There’s nothing that Donald Trump wants more as President than to be given credit for any success the country enjoys while dodging any blame for troubles we have in trade, our economy, diplomacy, or any other facet of, you know, actually doing his job.
That’s why he has so often attempted to “re-brand” past successes as his own and take credit for them while trashing the original efforts of others.
That was on full display today at the G20 as he got together with Mexican President Enrique Peña Nieto and Canadian Prime Minister Justin Trudeau to sign a trade agreement the three countries have been working on. Trump likes to think of what he calls the USMCA, or the “United States/Mexico/Canada Agreement,” as his baby — after all, a major trade agreement between the three major countries in North America would be a tremendous policy win for him.
It could even almost be called the “North American Free Trade Agreement,” it’s so grand in scope.
Actually, that’s what it was called while he was trashing it as the “single worst deal ever approved” under the Clinton administration. It could still be called that, in fact, since the changes to it are so minor as to be relatively insignificant. Kind of like the way he tried to take all of the good parts of Obamacare and turn them into Trumpcare, or how he continued the policies of the previous administration, then claimed that his actions have led to the lowest black unemployment numbers in history.
Well, never one to let Trump’s ego get in the way of telling the truth, that’s exactly what Justin Trudeau did call the “new” agreement during the signing ceremony for it, telling attendees that “the new North American Free Trade Agreement maintains stability for Canada’s entire economy,” and refusing to use the acronym that Trump has so desperately tried to repackage the essentially identical pact with.
It surely wasn’t lost on Trump, who no doubt also noticed that Trudeau refused to hold up the folder containing the signed paperwork as Trump so often does, and as he was able to cajole Mexico’s President into doing, like a boy with a book report comprised mostly of drawings.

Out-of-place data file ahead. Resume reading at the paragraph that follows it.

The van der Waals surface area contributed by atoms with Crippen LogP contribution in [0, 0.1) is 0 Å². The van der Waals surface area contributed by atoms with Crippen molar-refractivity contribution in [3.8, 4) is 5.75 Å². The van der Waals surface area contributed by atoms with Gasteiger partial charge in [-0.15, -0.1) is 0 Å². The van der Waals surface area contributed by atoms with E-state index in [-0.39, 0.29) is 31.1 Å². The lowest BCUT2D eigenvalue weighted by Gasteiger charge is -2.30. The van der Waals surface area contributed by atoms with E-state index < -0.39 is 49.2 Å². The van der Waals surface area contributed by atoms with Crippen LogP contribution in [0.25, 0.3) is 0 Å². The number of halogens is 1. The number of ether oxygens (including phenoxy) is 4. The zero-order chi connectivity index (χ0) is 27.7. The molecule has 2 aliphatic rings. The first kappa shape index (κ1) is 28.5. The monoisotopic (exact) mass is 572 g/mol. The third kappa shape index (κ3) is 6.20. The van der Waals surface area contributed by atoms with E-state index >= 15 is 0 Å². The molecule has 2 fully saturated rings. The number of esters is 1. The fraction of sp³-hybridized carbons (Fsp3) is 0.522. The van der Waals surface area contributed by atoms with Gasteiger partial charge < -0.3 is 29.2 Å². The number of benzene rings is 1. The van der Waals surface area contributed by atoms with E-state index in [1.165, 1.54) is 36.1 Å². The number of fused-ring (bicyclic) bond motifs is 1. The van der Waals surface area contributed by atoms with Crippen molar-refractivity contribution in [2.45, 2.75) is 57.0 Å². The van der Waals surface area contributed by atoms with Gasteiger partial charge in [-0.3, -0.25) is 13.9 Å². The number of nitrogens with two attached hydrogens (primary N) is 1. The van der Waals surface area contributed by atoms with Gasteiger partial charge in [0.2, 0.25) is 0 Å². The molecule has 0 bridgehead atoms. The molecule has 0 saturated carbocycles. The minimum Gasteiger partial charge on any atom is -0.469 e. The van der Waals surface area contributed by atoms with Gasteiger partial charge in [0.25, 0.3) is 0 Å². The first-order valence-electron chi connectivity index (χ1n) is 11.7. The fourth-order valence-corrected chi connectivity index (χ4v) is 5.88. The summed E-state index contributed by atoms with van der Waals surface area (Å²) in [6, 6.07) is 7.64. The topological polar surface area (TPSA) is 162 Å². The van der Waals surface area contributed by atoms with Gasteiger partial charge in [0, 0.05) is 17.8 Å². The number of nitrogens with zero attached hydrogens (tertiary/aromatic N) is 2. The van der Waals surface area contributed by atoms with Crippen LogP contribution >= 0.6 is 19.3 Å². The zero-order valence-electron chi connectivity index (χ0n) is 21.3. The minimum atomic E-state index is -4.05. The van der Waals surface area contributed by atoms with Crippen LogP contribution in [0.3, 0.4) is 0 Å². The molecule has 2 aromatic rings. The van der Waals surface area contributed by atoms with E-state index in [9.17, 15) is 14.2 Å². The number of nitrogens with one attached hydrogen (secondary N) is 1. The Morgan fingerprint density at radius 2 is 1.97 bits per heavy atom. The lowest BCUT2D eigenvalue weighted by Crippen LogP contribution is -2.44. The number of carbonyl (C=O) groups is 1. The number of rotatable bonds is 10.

At one point Trump repeated the false claim that the agreement signed today was the “largest trade deal ever made” — it actually pales in comparison with the Trans-Pacific Partnership, from which Trump withdrew the United States earlier this year.
Before putting a lid on the ceremony, Trudeau brought up the recent announcement by General Motors that they would be closing manufacturing plants in the United States and Canada, calling it a “heavy blow.” Trump, of course, did not bring up GM, after it was widely reported that the outsourcing they plan to do after collecting their generous tax break from the GOP at the end of last year was actually incentivized by that same ill-advised tax package, making it all but certain that GM would be closing those plants and laying off nearly 15,000 workers.
And Trudeau left no stone unturned as he addressed Trump by his first name to bring up the elephant in the room: The tariffs that Trump is still inexplicably convinced are good for the American economy:
Donald … we need to keep working to remove the tariffs on steel and aluminum between our countries.”
Trump could take a lesson from his younger counterpart. Let’s hope he learns it before coming back to Congress begging them to actually approve the trade deal he just made such a big show about signing.
Featured image via screen capture